Organization: Microsoft Corporation
Provide a brief biography of recent experience, associations, and affiliations relevant to serving on the Board of Trustees.
I’ve worked in the backbone engineering industry for 14 years, most of which has been spent at ARIN. I served ARIN as a senior analyst in 1999 and 2000, then again from 2003 to 2013, ending my tenure there as a Principal. Today I am part of Vijay Gill’s AS8075 at Microsoft Corporation, where I am developing and running a program to fully integrate native IPv6 inter-connectivity across all services and devices.
The most important thing you can know about my experiences is that while I was paid as an ARIN staffer for many years (and am thus intimately familiar with everything-ARIN), ARIN is a huge part of who I am. It is a company I care deeply about, and the role it performs in the backbone engineering world is of paramount importance. ARIN was never just a job for me. It was something I was, and am uncommonly passionate about.
In turn, I am running for a Board seat because my love of ARIN is so deep that I wish to continue being part of ARIN in a meaningful way. I want to be part of ARIN’s future and help shape its direction in 2014 and beyond. The best way I know how to do this is as a member of the Board.
What Internet-related services do you or your organization provide?
Microsoft Corporation is one of the largest providers of internet services and devices in the world. Microsoft’s portfolio includes Bing, Skype, XBOX Live, Windows Live, Windows Azure, and numerous other internet-related products.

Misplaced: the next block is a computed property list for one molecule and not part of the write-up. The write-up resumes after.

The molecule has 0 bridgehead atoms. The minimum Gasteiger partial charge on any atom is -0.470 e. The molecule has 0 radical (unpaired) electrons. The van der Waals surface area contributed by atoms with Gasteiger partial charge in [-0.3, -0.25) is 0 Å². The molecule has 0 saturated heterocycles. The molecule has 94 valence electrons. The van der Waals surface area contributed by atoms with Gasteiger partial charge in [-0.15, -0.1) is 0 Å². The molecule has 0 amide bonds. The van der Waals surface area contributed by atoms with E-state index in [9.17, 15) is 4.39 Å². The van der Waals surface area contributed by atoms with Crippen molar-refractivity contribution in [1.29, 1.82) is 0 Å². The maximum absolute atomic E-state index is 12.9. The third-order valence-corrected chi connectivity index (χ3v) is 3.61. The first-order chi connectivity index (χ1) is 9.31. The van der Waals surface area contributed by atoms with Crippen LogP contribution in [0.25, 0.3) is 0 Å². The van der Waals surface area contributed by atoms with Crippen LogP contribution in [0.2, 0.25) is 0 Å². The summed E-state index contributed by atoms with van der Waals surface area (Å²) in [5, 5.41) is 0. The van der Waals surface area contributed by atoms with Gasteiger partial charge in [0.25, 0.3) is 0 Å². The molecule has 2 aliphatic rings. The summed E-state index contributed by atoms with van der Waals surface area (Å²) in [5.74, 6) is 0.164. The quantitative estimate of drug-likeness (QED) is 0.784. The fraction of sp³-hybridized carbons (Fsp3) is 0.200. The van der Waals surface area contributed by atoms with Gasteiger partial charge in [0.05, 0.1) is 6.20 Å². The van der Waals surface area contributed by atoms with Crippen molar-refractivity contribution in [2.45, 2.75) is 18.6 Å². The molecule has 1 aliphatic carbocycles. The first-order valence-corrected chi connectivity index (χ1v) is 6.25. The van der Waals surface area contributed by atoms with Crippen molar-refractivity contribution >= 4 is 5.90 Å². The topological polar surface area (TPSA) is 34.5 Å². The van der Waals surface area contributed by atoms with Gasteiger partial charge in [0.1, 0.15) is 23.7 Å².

What conflicts, real or perceived, might arise should you be elected to the Board?
The only conflict that would arise were I to be elected to ARIN’s Board would be any formal request for services Microsoft might make to ARIN. To remediate that conflict, I would recuse myself from all tickets between Microsoft and ARIN.
Describe any limitations on your ability to attend Board and Public Policy Meetings in person or to serve the entirety of a 3-year term.
No limitations whatsoever. I enjoy the full support of the Microsoft Corporation for any and all time and travel required of an active Board member.
How do you foresee ARIN’s function, scale, or role changing in the future?
ARIN’s role and scale both need to change significantly in the near-term future:
- IPv4 is near exhaustion at ARIN. As a result, ARIN’s role needs to be more focused on two major efforts:
- effective stewardship of a burgeoning transfer market; and
- a laser-like focus on customer service and tools.
- ARIN has devoted a lot of operational budget on outreach activities over the last 13 years. These efforts have been laudable and measurably successful. Absent further guidance from the ARIN community, however, ARIN needs to rehone its budget to other priorities.
What is your opinion of the principles outlined in RFCs 2050 and 2050bis?
RFC2050 is obsolete. Operational reality is markedly different than the time during which RFC2050 was authored.
RFC2050bis is an interesting document which takes a very different approach than RFC2050. Instead of a lot of prescriptive text about “how to run a registry”, the document is more concerned with Internet Governance and very basic principles of the Registry. I support the principles of RFC2050bis whole-heartedly, and believe it is an excellent replacement for RFC2050